Numbers of fuel poor in London to rise by 50%

September 2012: DECC have issued a consultation proposing the adoption of a new definition for fuel poverty. This follows an extensive review by Professor John Hills of LSE, initiated by the Government in 2010, who reported to Government earlier this year, concluding that  “The current official way of measuring it [fuel poverty], based on whether a household would need to spend more than 10 per cent of its income on energy, is flawed, giving a misleading impression of trends, excluding some affected by the problem at some times and including people with high incomes at others.” (from Hills Review press release).

The Government’s new consultation announces that it proposes to take on Prof Hill’s recommendations and- of key importance to London – is that costs of energy to a household must now be calculated after housing costs are taken into consideration – a change from the current definition – which leads to a significant change to the numbers of fuel poor in the capital.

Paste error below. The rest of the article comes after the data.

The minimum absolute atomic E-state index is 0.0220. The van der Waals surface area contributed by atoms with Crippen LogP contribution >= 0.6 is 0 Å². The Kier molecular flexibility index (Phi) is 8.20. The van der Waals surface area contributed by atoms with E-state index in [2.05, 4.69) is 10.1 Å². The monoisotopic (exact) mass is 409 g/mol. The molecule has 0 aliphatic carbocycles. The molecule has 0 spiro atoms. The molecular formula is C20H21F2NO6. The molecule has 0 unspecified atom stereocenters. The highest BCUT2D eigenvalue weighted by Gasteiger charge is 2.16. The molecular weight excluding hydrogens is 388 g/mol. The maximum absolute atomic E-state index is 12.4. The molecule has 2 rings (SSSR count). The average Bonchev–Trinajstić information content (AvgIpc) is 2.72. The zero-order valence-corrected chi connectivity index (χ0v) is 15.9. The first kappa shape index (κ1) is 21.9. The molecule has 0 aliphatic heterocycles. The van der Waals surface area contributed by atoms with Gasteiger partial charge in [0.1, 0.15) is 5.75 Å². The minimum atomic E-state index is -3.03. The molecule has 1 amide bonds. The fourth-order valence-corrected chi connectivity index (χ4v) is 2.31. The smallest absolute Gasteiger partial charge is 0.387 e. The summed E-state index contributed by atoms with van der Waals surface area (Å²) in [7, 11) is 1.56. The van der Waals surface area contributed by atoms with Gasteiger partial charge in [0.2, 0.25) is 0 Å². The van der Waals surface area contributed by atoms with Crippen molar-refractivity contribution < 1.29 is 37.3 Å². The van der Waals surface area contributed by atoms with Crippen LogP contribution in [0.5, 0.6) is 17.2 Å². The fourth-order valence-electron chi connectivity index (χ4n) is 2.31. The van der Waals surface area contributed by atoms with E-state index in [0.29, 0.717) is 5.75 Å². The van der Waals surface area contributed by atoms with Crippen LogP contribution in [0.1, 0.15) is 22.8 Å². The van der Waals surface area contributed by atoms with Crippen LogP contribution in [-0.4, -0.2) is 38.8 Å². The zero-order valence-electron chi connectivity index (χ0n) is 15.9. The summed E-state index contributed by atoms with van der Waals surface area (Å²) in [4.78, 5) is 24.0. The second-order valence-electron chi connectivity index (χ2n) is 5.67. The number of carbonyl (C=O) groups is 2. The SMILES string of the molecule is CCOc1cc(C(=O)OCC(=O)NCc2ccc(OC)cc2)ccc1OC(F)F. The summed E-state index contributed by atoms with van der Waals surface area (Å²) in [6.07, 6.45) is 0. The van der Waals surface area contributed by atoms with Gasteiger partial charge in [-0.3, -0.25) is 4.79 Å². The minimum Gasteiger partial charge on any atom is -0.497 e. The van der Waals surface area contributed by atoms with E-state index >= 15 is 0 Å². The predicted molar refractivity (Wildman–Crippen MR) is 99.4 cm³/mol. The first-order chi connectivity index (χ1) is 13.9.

Para 87 of the DECC consultation highlights that  “In his report, Professor Hills proposed using income after housing costs have been deducted. He argued that this would better reflect the true disposable income of households – on the basis that income spent on housing costs does not represent truly discretionary expenditure” – as a result the consultation states: “Government intention: The methodology used to produce the fuel poverty statistics will be calculated on the basis of income after housing costs have been deducted.” [p34]

The Hills interim study had estimated that as a result of taking into housing costs, the number of fuel poor in London could rise by 45%. The consultation document confirms this estimate saying: “The change to an after housing costs approach also has implications for the composition of fuel poor by region… As we might expect, the move to an after housing costs measure of income increases the proportion of fuel poor households in regions where housing is on average more costly (e.g., London).” [p45] with the accompanying table showing an increase of 50% in the numbers of fuel poor in London.

DECC’s consultation runs to November 30 and the press release states that DECC will publish its decisions early next year, alongside an updated  fuel poverty strategy.

For further London issues related to fuel poverty, see the ouput from the London Assembly’s recent investigation into the issue as well as previous stories posted here.

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